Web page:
This story is only the result of a rivalry that has been going on for almost a century (the first disputed meeting dates back to 1928) and that involves various areas of sporting life of what has now become the administrative capital of the country, infact even the basketball game between the two homologous factions is very lively. As always, there are political characterizations of the two teams and of the supporters, but this time we prefer to avoid discussing who the rightists are and who the leftists are. It is more useful to say that the ultras of Hapoel, represented mainly by the Gate 5 group, are pro-Palestinian and have repeatedly affirmed their support for the passage of Jerusalem to the Arab state. This line also goes very well with that of the club, which in 1981 ruled Rifat Rurk, an Arab-Israeli player, creating a historical precedent within the championship. The Maccabi environment, on the other hand, is rigidly Jewish, so much so that it has a link with the Ajax supporters, and obviously fights for the possession of the Holy City.

Because of the well-marked political-religious demarcation of the two teams, it is impossible to expect from this derby the typical tranquility of those derbies whose tension begins and ends on the playing field. In this case we are talking about an access clash in every day of the year for more than eighty years, which twice a year finds its outlet on the green ground, and which unfortunately sometimes degenerates into far more serious and dangerous situations. In any case, the prestige of the game is high, as the two teams are the most successful in Israel. In fact, in fact, both teams can boast almost forty championship victories, as well as various Champions League participations. Our hope is that, as the Israeli football movement is constantly under the spotlight of UEFA, even the magnificent history of this derby can be enhanced by the international media, which for now seems to snub it.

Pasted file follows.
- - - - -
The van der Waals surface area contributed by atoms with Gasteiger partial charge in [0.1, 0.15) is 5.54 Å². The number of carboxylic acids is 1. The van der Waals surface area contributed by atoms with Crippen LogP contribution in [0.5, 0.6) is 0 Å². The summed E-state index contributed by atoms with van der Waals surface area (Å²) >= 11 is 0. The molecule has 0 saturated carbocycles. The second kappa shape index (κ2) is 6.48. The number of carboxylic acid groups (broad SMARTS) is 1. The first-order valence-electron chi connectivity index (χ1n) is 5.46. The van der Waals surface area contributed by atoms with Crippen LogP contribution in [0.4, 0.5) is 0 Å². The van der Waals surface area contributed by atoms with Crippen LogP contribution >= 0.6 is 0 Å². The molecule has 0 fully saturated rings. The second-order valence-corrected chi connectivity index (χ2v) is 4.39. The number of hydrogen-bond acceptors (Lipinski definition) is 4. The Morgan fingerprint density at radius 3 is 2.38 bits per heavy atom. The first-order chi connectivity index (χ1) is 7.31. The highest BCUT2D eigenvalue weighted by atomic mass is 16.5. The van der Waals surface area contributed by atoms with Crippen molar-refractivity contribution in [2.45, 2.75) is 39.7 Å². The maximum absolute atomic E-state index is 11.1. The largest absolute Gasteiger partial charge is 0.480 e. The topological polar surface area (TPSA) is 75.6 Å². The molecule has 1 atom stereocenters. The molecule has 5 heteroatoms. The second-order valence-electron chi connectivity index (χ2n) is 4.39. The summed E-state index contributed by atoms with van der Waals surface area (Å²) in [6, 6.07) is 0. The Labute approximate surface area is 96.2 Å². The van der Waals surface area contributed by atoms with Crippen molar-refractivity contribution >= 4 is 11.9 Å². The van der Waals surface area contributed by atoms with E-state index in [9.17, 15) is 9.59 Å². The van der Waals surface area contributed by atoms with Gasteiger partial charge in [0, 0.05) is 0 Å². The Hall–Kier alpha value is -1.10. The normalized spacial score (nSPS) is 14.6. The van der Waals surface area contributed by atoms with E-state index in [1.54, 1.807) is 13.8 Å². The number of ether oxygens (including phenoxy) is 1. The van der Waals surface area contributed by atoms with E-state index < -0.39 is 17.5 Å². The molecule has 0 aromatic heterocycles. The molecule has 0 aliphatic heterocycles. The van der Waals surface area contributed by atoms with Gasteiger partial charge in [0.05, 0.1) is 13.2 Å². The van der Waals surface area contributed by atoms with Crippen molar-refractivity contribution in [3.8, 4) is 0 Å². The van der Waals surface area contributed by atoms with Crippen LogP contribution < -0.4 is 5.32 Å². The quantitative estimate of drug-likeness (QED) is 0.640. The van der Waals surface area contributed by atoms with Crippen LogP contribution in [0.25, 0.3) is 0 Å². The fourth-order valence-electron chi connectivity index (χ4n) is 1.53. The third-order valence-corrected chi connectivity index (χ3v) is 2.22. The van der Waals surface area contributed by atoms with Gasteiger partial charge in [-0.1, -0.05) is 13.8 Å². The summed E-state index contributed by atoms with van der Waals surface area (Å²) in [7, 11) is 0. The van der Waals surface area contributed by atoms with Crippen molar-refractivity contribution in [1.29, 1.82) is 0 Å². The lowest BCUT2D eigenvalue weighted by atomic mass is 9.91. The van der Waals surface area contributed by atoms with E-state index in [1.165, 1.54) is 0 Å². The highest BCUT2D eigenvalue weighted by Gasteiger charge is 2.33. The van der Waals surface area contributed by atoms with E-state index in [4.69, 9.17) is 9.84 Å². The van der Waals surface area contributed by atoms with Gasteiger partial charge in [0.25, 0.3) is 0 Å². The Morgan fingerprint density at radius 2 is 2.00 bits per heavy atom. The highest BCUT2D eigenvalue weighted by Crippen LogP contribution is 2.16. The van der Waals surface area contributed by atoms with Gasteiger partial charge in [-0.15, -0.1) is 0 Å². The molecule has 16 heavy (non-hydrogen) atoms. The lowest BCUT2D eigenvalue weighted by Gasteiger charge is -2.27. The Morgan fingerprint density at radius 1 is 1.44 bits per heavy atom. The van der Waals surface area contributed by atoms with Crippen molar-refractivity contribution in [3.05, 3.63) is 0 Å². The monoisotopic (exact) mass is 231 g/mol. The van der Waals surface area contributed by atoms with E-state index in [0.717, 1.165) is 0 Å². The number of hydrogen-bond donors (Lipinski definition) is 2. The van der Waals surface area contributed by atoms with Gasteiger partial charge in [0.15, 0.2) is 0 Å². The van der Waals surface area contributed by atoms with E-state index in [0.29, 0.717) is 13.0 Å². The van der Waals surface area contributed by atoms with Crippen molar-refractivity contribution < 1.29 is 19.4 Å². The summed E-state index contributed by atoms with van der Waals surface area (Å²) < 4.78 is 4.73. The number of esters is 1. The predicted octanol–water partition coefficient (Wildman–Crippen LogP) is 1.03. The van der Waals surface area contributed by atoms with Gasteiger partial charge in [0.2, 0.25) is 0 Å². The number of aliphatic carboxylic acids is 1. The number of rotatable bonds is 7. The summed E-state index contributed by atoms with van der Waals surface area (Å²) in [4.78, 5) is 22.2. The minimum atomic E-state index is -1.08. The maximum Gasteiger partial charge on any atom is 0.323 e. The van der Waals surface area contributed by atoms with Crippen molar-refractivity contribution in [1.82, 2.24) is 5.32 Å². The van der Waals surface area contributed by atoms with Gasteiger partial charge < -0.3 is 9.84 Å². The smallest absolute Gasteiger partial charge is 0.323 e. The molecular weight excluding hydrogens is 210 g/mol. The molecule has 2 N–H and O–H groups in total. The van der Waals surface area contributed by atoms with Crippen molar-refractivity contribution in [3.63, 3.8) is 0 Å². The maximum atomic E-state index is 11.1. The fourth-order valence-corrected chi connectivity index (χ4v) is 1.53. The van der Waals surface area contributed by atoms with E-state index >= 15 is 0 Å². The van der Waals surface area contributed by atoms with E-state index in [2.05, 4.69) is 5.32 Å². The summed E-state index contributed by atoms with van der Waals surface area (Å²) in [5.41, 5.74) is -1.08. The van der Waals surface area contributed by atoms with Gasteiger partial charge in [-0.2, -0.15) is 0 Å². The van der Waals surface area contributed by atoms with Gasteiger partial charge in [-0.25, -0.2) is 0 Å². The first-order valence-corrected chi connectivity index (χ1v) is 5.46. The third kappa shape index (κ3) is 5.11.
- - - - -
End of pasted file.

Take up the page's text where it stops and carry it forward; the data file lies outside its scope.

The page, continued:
Nacional Montevideo - Peñarol

Place: Montevideo, Uruguay
Venue: Estadio Centenario

According to many it's the oldest derby in the history of world football, obviously except for those between English teams. This is enough to recall its charm. Besides, South America is the home of futbòl, and where, if not in the stadium where the first final of a world championship was played, could all this have been at home? The 80% of the Uruguayan people are supporting one or the other team, and therefore this challenge is not only considered as a derby, but as the most important sporting event among those played in the land of the gauchos.

The Penarol team, with 5 Copa Libertadores and 52 Uruguayan championships behind, against the Tricolor of Nacional, with 3 Libertadores and 46 leagues from theirs. You have probably heard of the latter because of the fact that Alvaro Recoba played there until 2016, when he announced his final farewell to football.